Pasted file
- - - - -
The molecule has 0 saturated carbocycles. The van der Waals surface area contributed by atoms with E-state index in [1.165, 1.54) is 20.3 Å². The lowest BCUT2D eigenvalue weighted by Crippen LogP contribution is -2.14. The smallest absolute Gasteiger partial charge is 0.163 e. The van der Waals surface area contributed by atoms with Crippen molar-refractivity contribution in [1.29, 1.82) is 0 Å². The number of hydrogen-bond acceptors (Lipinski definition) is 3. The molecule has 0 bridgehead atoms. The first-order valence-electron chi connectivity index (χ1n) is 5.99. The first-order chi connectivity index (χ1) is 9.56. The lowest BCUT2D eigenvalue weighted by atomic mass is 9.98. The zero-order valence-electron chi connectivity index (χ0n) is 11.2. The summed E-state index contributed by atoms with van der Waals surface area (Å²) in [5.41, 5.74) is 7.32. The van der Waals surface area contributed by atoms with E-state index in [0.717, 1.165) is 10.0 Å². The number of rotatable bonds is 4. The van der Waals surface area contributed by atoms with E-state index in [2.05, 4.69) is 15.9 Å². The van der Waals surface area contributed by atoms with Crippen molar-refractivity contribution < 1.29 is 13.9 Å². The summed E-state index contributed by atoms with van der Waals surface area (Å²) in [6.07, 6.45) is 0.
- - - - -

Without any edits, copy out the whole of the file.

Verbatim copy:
The molecule has 0 saturated carbocycles. The van der Waals surface area contributed by atoms with E-state index in [1.165, 1.54) is 20.3 Å². The lowest BCUT2D eigenvalue weighted by Crippen LogP contribution is -2.14. The smallest absolute Gasteiger partial charge is 0.163 e. The van der Waals surface area contributed by atoms with Crippen molar-refractivity contribution in [1.29, 1.82) is 0 Å². The number of hydrogen-bond acceptors (Lipinski definition) is 3. The molecule has 0 bridgehead atoms. The first-order valence-electron chi connectivity index (χ1n) is 5.99. The first-order chi connectivity index (χ1) is 9.56. The lowest BCUT2D eigenvalue weighted by atomic mass is 9.98. The zero-order valence-electron chi connectivity index (χ0n) is 11.2. The summed E-state index contributed by atoms with van der Waals surface area (Å²) in [5.41, 5.74) is 7.32. The van der Waals surface area contributed by atoms with E-state index in [0.717, 1.165) is 10.0 Å². The number of rotatable bonds is 4. The van der Waals surface area contributed by atoms with E-state index in [2.05, 4.69) is 15.9 Å². The van der Waals surface area contributed by atoms with Crippen molar-refractivity contribution < 1.29 is 13.9 Å². The summed E-state index contributed by atoms with van der Waals surface area (Å²) in [6.07, 6.45) is 0.